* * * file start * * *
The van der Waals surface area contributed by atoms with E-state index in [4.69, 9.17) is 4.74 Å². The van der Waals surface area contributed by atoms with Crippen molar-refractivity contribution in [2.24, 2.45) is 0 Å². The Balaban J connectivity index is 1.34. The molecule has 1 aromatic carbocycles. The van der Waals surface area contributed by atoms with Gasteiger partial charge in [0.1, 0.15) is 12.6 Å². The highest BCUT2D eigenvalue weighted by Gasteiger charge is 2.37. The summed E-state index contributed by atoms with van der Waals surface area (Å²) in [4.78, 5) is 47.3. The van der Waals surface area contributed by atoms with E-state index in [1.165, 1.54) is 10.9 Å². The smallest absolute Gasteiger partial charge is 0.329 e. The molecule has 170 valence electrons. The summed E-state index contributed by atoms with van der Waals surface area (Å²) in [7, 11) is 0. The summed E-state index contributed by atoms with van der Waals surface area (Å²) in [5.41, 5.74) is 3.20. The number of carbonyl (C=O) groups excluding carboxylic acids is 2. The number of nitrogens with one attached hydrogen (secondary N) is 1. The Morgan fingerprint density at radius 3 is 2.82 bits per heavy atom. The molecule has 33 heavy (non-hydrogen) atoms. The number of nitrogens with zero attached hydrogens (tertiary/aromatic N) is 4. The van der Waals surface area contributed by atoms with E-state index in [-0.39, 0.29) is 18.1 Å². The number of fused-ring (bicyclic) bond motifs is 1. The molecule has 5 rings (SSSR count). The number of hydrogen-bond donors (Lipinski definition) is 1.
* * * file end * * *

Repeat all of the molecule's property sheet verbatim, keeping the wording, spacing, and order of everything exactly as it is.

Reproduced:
The van der Waals surface area contributed by atoms with E-state index in [4.69, 9.17) is 4.74 Å². The van der Waals surface area contributed by atoms with Crippen molar-refractivity contribution in [2.24, 2.45) is 0 Å². The Balaban J connectivity index is 1.34. The molecule has 1 aromatic carbocycles. The van der Waals surface area contributed by atoms with Gasteiger partial charge in [0.1, 0.15) is 12.6 Å². The highest BCUT2D eigenvalue weighted by Gasteiger charge is 2.37. The summed E-state index contributed by atoms with van der Waals surface area (Å²) in [4.78, 5) is 47.3. The van der Waals surface area contributed by atoms with E-state index in [1.165, 1.54) is 10.9 Å². The smallest absolute Gasteiger partial charge is 0.329 e. The molecule has 170 valence electrons. The summed E-state index contributed by atoms with van der Waals surface area (Å²) in [7, 11) is 0. The summed E-state index contributed by atoms with van der Waals surface area (Å²) in [5.41, 5.74) is 3.20. The number of carbonyl (C=O) groups excluding carboxylic acids is 2. The number of nitrogens with one attached hydrogen (secondary N) is 1. The Morgan fingerprint density at radius 3 is 2.82 bits per heavy atom. The molecule has 33 heavy (non-hydrogen) atoms. The number of nitrogens with zero attached hydrogens (tertiary/aromatic N) is 4. The van der Waals surface area contributed by atoms with E-state index in [-0.39, 0.29) is 18.1 Å². The number of fused-ring (bicyclic) bond motifs is 1. The molecule has 5 rings (SSSR count). The number of hydrogen-bond donors (Lipinski definition) is 1.